Category Archives: RS 1

Glenn, Adrianne. “False Representations: Media Portrayal of Marijuana.” The Pitt News. University of Pittsburgh, 19 Apr. 2015. Web. 16 July 2015. .

Adrienne Glenn is not pleased with how marijuana has been portrayed on television or in films. She usually writes about other social topics in The Pitt News. She finds the way that television has portrayed marijuana is unfair and misleading to the truth about marijuana. She also discusses how there are little to no films or shows that display the reality of marijuana use for medical purposes and how it isn’t as harmful as people believe it to be.

Now in recent years there have been many shows that depict the use and selling of marijuana. However, these depictions are flat and end up the same way. The user is someone that appears less intelligent and the sellers end up going to prison for their deeds. This display doesn’t represent how marijuana can be good and have a positive effect on people especially those that need it medicinally. It also fails to represent why some people resort to selling the drug illegally, Glenn mentions. The media has fed these images to the public and have created a notion that marijuana is wrong in every light. Glenn, goes on to discuss the medicinal benefits of marijuana and how it’s main chemicals help against things like pain and inflammation. Although, as Glenn states, marijuana is the most popular drug among adults, these reports have not made it to the media. Glenn argues that the misrepresentation of marijuana is what is perpetuating the fear associated with it.

Glenn then moves to shortly discuss the positive portrayals of marijuana in a recent documentary. The documentary records the long-term effects on someone who smoked daily after a month of cleansing. There appeared to be no effects on the person. Glenn comments, that this is exactly the type of thing the media needs to do when it comes to representing marijuana in order for there to be progress on the subject. Which is true if we are going to want reasonable debates on whether or not marijuana is something that should be legal or banned altogether.

This research is valuable because it addresses how marijuana is portrayed and the way people see it. It is true that it is seen in a more negative light because of such portrayals but in order to truly asses whether or not pot should be legalized we need to be informed on both sides of the subject. This research may be valuable to others because maybe they have only seen the negative side that is portrayed in media and refuse to think twice about having a ration discussion on the subject.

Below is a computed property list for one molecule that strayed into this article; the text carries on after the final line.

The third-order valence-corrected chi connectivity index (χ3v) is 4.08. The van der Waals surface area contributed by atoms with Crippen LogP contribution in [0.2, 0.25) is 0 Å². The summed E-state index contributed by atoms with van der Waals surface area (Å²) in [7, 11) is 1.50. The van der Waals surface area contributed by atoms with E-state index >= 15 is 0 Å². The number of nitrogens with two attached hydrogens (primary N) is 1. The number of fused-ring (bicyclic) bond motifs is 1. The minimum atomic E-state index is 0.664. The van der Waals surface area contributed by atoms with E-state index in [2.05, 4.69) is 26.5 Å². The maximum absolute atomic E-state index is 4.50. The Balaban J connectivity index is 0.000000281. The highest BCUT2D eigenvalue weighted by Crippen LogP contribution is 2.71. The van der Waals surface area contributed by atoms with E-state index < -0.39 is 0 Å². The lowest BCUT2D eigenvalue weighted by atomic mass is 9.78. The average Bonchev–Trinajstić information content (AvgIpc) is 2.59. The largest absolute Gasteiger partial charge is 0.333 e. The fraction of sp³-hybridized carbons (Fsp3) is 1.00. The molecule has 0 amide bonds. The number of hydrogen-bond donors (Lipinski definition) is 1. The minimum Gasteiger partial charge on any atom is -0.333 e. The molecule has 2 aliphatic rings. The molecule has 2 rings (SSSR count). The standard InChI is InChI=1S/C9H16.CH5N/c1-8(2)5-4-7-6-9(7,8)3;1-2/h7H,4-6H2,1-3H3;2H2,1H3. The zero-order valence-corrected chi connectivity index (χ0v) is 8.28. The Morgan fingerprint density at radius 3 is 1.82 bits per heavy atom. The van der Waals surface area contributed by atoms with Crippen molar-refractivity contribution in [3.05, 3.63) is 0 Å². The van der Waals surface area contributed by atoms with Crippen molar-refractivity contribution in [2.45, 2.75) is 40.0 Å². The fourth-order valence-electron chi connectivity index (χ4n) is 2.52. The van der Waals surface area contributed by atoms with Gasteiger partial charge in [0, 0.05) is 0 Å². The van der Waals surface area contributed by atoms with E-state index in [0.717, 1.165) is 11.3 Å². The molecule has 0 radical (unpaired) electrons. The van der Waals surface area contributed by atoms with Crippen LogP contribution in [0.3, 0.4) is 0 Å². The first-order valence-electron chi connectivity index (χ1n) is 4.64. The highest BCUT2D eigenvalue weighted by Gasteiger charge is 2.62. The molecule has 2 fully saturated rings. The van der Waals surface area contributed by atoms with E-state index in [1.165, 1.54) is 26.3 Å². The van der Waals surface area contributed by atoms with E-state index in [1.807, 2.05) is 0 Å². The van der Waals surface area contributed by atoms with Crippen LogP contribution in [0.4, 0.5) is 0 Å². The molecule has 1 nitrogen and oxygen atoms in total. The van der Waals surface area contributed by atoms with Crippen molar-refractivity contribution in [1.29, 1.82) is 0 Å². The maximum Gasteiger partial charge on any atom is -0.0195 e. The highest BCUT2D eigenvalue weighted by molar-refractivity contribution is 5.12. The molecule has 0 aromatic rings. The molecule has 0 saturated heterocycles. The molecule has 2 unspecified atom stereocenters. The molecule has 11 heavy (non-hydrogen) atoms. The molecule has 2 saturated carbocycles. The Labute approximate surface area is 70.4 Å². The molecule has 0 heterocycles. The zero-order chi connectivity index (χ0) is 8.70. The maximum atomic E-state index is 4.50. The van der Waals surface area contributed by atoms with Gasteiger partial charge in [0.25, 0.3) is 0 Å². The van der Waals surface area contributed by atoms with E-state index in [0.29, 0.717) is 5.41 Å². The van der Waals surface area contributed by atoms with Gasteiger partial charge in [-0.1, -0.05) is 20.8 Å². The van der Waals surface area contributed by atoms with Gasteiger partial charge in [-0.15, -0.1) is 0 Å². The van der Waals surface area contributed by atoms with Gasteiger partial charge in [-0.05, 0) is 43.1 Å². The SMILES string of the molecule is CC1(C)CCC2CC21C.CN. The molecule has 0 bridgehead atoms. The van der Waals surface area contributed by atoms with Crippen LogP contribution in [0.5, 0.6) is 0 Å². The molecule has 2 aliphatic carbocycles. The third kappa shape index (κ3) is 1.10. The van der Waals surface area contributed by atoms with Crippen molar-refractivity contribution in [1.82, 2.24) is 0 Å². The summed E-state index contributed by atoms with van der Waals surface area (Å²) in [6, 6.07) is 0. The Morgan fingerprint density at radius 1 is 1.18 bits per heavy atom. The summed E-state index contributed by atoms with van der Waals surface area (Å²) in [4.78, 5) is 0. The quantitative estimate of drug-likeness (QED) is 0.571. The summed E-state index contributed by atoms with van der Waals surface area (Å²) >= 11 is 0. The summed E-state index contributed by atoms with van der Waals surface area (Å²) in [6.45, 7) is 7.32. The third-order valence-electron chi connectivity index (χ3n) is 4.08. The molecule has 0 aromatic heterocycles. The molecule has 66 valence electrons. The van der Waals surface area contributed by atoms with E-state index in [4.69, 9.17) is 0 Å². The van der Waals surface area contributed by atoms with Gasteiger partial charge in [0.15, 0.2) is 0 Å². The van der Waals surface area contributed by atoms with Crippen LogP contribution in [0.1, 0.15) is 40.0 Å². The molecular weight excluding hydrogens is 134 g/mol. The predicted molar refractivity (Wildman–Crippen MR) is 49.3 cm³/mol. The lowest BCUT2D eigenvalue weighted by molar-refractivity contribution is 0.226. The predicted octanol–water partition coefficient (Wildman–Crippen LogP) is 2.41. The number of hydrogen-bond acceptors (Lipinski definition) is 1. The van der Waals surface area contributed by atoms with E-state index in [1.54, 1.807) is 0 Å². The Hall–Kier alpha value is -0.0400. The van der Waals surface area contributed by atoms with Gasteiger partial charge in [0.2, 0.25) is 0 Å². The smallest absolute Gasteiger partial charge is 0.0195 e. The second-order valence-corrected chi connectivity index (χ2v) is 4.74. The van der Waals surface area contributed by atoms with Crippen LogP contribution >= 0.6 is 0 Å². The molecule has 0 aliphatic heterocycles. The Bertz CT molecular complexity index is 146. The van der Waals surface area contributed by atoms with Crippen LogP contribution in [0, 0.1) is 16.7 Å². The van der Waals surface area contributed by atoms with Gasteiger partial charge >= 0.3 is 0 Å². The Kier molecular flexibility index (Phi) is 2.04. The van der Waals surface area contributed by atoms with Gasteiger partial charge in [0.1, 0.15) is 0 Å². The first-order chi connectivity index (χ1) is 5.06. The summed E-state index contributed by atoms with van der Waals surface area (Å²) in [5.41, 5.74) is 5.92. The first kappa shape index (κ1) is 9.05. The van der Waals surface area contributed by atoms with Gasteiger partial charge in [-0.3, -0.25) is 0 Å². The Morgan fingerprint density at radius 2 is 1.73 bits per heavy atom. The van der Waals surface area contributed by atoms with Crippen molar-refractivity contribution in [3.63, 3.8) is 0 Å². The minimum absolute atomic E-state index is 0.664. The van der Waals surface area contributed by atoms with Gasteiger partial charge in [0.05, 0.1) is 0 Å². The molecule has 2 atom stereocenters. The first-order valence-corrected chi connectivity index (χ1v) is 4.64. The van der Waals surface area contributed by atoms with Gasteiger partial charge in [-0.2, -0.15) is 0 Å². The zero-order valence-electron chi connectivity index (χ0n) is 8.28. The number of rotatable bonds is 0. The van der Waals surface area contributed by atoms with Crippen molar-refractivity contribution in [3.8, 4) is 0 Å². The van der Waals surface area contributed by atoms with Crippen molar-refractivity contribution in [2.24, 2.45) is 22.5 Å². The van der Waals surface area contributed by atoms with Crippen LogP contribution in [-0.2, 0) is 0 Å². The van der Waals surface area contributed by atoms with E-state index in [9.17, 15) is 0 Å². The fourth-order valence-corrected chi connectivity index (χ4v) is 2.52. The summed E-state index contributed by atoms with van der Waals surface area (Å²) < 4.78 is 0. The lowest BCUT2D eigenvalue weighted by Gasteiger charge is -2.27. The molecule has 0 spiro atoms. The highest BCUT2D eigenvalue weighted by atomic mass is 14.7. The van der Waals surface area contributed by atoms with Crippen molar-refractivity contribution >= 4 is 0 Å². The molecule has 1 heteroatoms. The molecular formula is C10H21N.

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Research Summary 1

Smith, S. E. “How legalizing pot could save America’s economy.” The Week Magazine, 09 Nov. 2014. Web. 16 Jul. 2015.

S.E. Smith is a writer and commentator who focuses on the current issues going on in the world. In “How legalizing pot could save America’s economy,” published by, Smith highlights the economic growth that could stimulate from the legalization of marijuana in the United States.

According to Smith, the black market sell of marijuana accumulates an average revenue of $113 billion dollars annually. Smith argues that marijuana would bring in billions of tax dollars to the government and also save the government money since many people incarcerated are on drug related charges, the most common being marijuana. Smith points out that the legalization of marijuana would allow the government to save money by not wasting it on trying to prevent drug wars. Therefore, the government could use the surplus of money to focus on other issues facing the country. To depict the positive effect legalization of marijuana would have on the economy, Smith discusses it’s “ripple effect” on the economy. The cultivation of marijuana provides jobs to Americans in various different fields and reduces the number of men being incarcerated, allowing them to provide for their family without aid from the government, therefore indirectly improving the economy. Smith in other words, is stating that marijuana is something the government could capitalize on and in return help communities who heavily depend on the government financially.